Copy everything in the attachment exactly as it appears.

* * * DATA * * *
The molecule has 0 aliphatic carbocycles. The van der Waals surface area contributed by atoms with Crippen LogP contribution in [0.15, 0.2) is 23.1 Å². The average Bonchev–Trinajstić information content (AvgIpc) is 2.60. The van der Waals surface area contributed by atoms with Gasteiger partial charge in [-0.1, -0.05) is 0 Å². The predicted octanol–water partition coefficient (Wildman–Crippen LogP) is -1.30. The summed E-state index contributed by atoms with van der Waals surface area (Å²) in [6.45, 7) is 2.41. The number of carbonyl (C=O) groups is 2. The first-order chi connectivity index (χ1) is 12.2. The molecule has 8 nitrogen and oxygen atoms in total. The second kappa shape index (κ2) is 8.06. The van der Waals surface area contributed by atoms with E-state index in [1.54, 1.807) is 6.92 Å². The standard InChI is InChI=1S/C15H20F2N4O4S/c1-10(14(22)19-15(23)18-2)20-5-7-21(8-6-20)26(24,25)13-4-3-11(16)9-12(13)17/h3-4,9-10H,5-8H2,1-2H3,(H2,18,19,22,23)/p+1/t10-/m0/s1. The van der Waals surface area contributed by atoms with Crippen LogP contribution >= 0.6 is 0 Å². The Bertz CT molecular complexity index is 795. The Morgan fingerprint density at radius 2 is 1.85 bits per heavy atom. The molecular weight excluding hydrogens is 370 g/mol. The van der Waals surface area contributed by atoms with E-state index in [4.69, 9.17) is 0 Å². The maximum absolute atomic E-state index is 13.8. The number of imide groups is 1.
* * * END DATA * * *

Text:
The molecule has 0 aliphatic carbocycles. The van der Waals surface area contributed by atoms with Crippen LogP contribution in [0.15, 0.2) is 23.1 Å². The average Bonchev–Trinajstić information content (AvgIpc) is 2.60. The van der Waals surface area contributed by atoms with Gasteiger partial charge in [-0.1, -0.05) is 0 Å². The predicted octanol–water partition coefficient (Wildman–Crippen LogP) is -1.30. The summed E-state index contributed by atoms with van der Waals surface area (Å²) in [6.45, 7) is 2.41. The number of carbonyl (C=O) groups is 2. The first-order chi connectivity index (χ1) is 12.2. The molecule has 8 nitrogen and oxygen atoms in total. The second kappa shape index (κ2) is 8.06. The van der Waals surface area contributed by atoms with E-state index in [1.54, 1.807) is 6.92 Å². The standard InChI is InChI=1S/C15H20F2N4O4S/c1-10(14(22)19-15(23)18-2)20-5-7-21(8-6-20)26(24,25)13-4-3-11(16)9-12(13)17/h3-4,9-10H,5-8H2,1-2H3,(H2,18,19,22,23)/p+1/t10-/m0/s1. The van der Waals surface area contributed by atoms with Crippen LogP contribution >= 0.6 is 0 Å². The Bertz CT molecular complexity index is 795. The Morgan fingerprint density at radius 2 is 1.85 bits per heavy atom. The molecular weight excluding hydrogens is 370 g/mol. The van der Waals surface area contributed by atoms with E-state index in [4.69, 9.17) is 0 Å². The maximum absolute atomic E-state index is 13.8. The number of imide groups is 1.